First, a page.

37 Facts About Alicia Alonso


Alicia Alonso is best known for her portrayals of Giselle and the ballet version of Carmen.


Alicia Alonso was born "on the outskirts" of Havana in 1920, the fourth child of Antonio Martinez Arredondo, lieutenant veterinarian of the army, and Ernestina del Hoyo y Lugo, a dressmaker.


Alicia Alonso performed publicly for the first time on 29 December 1931, aged 11.


Progress in her lessons came to an abrupt halt in 1937 when Alicia Alonso fell in love with a fellow ballet student, Fernando Alicia Alonso, whom she married at age 16.


Alicia Alonso gave birth to a daughter, Laura, in 1938, but continued her training at the School of American Ballet.


Alicia Alonso arranged to travel to London to study with Vera Volkova.


Unable to comply fully, Alicia Alonso practiced with her feet, pointing and stretching to "keep my feet alive", as she put it.

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Alicia Alonso consented to a third procedure in Havana but this time was ordered to have bed rest for an entire year.


Alicia Alonso's husband sat with her every day, using their fingers to teach her the great dancing roles of classical ballet.


Just as her hope was returning, Alicia Alonso was injured when a hurricane shattered a door in her home, spraying glass splinters onto her head and face.


When her doctor saw this, he cleared Alicia Alonso to begin dancing, figuring if she could survive an explosion of glass, dancing could do no harm.


Alicia Alonso traveled back to New York City in 1943 to begin rebuilding her skills.


Alicia Alonso accepted and gave such a performance that the critics immediately declared her a star.


Alicia Alonso was promoted to principal dancer of the company in 1946 and danced the role of Giselle until 1948, performing in Swan Lake, Antony Tudor's Undertow, Balanchine's Theme and Variations, and in such world premieres as deMille's dramatic ballet Fall River Legend, in which she starred as the Accused.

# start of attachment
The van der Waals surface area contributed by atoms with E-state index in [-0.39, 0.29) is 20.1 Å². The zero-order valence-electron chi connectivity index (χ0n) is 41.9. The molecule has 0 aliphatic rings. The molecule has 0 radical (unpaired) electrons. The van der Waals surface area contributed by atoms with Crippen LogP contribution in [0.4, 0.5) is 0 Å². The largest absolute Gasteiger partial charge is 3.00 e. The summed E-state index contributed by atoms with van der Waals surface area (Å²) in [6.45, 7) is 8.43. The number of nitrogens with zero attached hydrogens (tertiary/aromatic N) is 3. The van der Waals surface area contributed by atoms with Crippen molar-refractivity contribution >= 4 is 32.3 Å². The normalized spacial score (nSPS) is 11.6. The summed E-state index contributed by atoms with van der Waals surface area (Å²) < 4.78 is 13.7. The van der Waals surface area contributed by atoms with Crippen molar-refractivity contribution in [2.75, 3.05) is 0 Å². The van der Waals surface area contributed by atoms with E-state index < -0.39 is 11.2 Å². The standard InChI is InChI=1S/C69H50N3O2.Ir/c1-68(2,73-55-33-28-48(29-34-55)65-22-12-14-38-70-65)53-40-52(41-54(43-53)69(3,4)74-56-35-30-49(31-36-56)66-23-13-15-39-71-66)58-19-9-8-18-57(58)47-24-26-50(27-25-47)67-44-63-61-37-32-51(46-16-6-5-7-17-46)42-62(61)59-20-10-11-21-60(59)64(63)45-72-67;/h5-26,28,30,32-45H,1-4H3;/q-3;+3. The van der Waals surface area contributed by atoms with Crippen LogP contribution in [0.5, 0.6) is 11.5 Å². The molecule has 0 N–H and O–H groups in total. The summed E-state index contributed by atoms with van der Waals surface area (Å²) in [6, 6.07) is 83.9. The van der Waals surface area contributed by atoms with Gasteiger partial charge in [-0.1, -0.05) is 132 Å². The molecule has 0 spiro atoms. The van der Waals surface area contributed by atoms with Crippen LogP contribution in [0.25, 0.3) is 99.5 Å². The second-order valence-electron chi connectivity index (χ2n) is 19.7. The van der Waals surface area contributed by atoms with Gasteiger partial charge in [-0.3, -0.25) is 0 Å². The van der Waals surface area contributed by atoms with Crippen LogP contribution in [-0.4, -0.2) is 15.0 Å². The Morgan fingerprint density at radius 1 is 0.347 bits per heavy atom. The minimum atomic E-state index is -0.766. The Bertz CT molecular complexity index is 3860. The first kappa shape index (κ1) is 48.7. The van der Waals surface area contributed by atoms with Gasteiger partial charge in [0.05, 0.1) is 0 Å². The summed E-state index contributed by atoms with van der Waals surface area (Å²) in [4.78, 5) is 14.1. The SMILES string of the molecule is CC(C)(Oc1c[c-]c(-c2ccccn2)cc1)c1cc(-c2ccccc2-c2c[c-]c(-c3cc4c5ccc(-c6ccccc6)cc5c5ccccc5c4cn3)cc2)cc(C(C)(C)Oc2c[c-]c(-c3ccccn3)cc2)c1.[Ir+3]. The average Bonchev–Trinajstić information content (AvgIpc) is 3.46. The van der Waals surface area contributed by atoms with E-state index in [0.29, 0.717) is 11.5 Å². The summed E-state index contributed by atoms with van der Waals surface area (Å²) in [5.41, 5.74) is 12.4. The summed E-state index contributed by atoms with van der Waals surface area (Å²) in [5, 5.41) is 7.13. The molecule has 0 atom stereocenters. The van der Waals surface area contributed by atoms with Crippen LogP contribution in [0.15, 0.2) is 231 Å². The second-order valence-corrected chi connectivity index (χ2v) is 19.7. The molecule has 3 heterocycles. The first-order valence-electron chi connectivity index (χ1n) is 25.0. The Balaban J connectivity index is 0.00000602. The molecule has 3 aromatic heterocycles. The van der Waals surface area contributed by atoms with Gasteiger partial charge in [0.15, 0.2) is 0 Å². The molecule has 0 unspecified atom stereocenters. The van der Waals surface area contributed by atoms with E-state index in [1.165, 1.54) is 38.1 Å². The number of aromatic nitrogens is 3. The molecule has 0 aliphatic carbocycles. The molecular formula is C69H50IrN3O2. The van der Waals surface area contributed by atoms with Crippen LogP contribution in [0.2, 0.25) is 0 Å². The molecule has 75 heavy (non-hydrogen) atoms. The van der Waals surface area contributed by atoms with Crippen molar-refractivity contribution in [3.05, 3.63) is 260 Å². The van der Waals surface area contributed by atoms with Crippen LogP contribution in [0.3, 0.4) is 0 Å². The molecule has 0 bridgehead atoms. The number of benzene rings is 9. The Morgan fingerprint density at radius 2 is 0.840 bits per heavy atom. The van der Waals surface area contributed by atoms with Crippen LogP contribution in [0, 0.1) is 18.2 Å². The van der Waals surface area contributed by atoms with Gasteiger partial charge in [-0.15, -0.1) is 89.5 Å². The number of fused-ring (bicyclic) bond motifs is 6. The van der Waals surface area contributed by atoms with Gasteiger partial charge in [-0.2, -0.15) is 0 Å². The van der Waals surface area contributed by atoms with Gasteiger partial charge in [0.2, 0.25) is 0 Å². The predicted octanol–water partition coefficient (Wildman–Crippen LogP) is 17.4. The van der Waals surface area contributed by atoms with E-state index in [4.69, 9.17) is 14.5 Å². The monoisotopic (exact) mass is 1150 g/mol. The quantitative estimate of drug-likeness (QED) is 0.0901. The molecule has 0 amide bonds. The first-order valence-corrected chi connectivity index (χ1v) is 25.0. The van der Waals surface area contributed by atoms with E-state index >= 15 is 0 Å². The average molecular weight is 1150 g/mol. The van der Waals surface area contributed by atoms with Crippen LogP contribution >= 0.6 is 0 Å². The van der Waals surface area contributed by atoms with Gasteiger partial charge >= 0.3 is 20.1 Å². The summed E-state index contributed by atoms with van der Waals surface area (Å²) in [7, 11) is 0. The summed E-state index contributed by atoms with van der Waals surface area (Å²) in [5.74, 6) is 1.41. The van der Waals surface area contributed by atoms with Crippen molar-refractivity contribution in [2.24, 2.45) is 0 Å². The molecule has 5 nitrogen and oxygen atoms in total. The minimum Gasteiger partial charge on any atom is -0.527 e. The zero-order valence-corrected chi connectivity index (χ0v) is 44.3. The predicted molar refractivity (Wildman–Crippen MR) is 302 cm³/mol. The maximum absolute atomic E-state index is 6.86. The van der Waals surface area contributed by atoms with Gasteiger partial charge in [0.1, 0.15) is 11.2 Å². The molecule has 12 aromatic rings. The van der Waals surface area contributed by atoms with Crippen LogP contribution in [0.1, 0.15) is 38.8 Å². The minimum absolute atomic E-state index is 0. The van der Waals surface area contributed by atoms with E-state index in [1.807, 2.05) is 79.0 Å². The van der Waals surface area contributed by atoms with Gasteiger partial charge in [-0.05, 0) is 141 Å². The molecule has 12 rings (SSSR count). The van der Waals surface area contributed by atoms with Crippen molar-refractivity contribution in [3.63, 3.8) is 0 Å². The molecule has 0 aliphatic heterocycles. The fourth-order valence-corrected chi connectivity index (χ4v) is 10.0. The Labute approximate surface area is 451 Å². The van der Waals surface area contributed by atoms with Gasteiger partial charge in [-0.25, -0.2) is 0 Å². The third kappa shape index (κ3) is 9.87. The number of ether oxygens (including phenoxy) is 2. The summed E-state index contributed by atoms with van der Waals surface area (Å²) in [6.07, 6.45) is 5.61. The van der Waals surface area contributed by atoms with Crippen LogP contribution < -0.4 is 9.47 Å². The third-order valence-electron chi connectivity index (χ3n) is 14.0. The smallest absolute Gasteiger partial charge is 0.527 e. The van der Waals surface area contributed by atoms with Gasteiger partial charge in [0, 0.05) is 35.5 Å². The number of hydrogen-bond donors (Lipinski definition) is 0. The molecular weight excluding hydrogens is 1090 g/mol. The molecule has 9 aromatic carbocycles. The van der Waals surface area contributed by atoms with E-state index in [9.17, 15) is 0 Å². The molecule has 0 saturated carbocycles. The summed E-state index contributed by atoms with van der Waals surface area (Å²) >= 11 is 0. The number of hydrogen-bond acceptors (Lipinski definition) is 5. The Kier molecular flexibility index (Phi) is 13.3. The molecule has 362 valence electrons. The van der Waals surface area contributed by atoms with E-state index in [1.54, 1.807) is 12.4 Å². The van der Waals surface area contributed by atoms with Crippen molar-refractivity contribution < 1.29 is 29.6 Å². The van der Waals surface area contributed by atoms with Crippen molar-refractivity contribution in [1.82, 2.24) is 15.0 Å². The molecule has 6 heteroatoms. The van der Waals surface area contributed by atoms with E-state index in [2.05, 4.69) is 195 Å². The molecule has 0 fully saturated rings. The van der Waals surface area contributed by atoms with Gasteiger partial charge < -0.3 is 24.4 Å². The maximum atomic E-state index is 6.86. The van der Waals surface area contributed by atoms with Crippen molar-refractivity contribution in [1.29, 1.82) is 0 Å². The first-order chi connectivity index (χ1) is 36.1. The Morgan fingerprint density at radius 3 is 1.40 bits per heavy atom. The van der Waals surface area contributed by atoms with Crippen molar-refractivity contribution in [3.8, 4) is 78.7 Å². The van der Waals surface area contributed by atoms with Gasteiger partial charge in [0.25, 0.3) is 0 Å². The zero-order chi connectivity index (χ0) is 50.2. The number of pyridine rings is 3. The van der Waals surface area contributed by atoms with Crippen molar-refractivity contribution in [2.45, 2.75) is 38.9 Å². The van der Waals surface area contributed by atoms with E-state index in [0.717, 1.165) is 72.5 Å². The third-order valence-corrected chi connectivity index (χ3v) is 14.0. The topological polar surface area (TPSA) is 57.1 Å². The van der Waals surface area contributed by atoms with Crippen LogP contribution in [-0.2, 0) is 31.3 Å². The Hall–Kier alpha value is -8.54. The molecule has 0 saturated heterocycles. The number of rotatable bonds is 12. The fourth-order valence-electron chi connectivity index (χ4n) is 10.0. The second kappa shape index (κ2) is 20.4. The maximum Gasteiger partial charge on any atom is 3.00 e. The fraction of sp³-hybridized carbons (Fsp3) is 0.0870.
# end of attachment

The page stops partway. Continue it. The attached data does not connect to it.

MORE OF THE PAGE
The Ballet Theatre's Igor Youskevitch and her other partners quickly became expert at helping Alicia Alonso conceal her handicap.


Alicia Alonso had the set designers install strong spotlights in different colors to serve as guides for her movements.


Alicia Alonso knew, for instance, that if she stepped into the glow of the spotlights near the front of the stage, she was getting too close to the orchestra pit.


Alicia Alonso commuted between Havana and New York to recruit the world's best teachers to train her new students.


Alicia Alonso remained a sought-after prima ballerina during this hectic time, dancing twice in Russia in 1952 and then producing and starring in Giselle for the Paris Opera Ballet in 1953.


Alicia Alonso was the first dancer of the Western Hemisphere to perform in the Soviet Union, and the first American representative to dance with the Bolshoi and Kirov Theaters of Moscow and Leningrad respectively in 1957 and 1958.


Alicia Alonso staged versions of Giselle, Pas de Quatre, and Sleeping Beauty for the Paris Opera.


Alicia Alonso staged Giselle at the Vienna State Opera and the San Carlo Theater of Naples, Italy, as well as La Fille Mal Gardee at the Prague State Opera, and Sleeping Beauty at La Scala.


Alicia Alonso worked with the Ballet Russe until 1959, during which time she performed in a 10-week tour of the Soviet Union, dancing in Giselle, the Leningrad Opera Ballet's Path of Thunder, and other pieces.


Alicia Alonso's performances earned her the coveted Dance Magazine Award in 1958.


Alicia Alonso returned to Cuba and in March 1959 received $200,000 in funding to form a new dance school, the Ballet Nacional de Cuba, along with a guarantee of annual financial support.

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Alicia Alonso has since described receiving a message from Castro in 1958 sent from the Sierra Maestra inviting her to head the company upon the triumph of the July 26 Movement.


Alicia Alonso officially founded the school in 1960, and within several years her dancers were winning international dance competitions.


Alicia Alonso's company continued to build its powers and achievements in both Eastern and Western Europe.


In 1967 and 1971 she performed in Canada, where reviewers noted that Alicia Alonso was still the greatest ballerina of her time.


Castro permitted Alicia Alonso to perform again in the United States in 1975 and 1976.


Alicia Alonso danced solos in Europe and elsewhere well into her 70s.


Alicia Alonso continued to serve as the director of the Ballet Nacional de Cuba, and is quoted as saying, she will remain "in charge of the ballet until after she is dead".


Alicia Alonso's sister, Blanca Maria "Cuca" Martinez del Hoyo, was born in 1918.


Alicia Alonso married Fernando Alonso in 1937, when she was 16.


Alicia Alonso died at Centro de Investigaciones Medico Quirurgicas in Havana, Cuba, on 17 October 2019 from a health complication at the age of 98.


Alicia Alonso is survived by her second husband and her daughter, a grandson, Ivan Monreal-Alonso, who is a dancer and choreographer, and three great-granddaughters.


Alicia Alonso's funerals were held at the Gran Teatro de La Habana named after her.